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Author Topic: Marinov Generator  (Read 20018 times)
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Hi Smudge,

In the case of Marinov, the field lines of A must be difficult to define mathematically. Even with a magnetic field confined in a circular torus, the field lines of A must be something like ellipses, and if we have to make elliptical integrals, we are not out of the woods...

So to move forward step by step, and to verify that the potential vector approach is possible, I am trying to describe the Faraday disc in terms of potential vector, without using the magnetic field.
This is surely possible because the circular symmetry of A allows us easy integrals.

Indeed, if we can describe Faraday's disc without using the magnetic field, we obtain the proof of concept of a motor/generator with B=0 and A≠0, and the door is also open for many new innovative homopolar systems in addition to Marinov's.

Have you already done it for Faraday's disk, or can you try to do it? That's what I'm trying to do, but I'm not doing it yet.




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Hi F6,

I have looked into using the convective derivative of the vector potential A field to describe the Faraday disc induction but came to an abrupt halt part way through because it predicts half the voltage obtained from the usual v X B induction.  I am posting the unfinished document here.  I also post another unfinished document on the Marinov generator where the item of interest is the appendix which shows that using (v.del)A=delA(v.A)-v X B has some hidden subtleties that may explain the discrepancy.  You will see from my ramblings that I don't fully understand differentiation of vectors.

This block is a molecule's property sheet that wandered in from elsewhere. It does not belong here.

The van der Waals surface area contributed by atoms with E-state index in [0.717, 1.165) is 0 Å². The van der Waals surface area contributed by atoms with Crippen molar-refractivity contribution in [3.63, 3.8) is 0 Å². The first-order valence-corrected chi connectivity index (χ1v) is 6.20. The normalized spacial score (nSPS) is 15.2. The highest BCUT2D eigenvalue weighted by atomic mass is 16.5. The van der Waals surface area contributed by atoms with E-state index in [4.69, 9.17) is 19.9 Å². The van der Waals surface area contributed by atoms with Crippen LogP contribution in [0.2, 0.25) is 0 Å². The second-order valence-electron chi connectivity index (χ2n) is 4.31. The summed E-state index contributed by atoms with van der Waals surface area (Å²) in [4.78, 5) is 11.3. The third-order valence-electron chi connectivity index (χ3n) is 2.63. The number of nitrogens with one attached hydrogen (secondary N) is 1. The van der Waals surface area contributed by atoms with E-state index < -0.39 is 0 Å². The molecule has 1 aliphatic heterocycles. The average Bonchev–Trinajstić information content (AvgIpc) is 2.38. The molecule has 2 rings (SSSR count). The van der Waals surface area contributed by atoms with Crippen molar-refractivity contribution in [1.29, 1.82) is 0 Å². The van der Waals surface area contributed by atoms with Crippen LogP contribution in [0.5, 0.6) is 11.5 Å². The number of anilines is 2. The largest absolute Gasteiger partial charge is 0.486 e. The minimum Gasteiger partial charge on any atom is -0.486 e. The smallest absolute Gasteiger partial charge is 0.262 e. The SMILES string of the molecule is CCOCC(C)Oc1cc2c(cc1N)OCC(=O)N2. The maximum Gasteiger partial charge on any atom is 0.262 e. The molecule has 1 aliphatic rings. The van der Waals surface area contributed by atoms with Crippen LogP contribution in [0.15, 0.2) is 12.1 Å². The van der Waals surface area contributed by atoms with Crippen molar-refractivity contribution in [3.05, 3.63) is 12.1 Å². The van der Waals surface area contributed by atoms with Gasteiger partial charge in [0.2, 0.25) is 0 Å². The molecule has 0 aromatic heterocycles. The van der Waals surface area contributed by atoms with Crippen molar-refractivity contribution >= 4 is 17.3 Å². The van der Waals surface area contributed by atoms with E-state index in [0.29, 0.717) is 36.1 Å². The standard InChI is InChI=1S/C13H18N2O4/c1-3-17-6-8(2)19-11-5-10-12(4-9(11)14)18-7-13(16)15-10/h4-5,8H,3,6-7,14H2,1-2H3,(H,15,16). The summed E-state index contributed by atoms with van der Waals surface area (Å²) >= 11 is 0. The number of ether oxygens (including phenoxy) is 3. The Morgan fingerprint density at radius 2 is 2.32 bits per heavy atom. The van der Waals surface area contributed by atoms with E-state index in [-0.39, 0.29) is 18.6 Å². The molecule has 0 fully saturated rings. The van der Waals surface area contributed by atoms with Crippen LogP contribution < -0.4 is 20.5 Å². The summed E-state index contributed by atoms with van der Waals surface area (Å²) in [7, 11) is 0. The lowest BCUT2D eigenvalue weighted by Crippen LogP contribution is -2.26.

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Hi Smudge,
In the case of Marinov, the field lines of A must be difficult to define mathematically.
They can be derived quite easily using finite element programs.  I use the free FEMM for simulations which admittedly is only a 2D model but can yield useful results.  Because of the math similarity governing H field lines around a conductor carrying current and A field lines around a core carrying flux you can use the former to predict the latter.  The A field lines in my paper "On Electrodynamic Formula" were obtained from FEMM that way, I simply used the H field plots around currents, where 1 amp represents 1 Weber and the resulting amps/meter are read as Weber/meter.   FEMM also does the integration for you along selected contours.

Smudge
   
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Hi F6,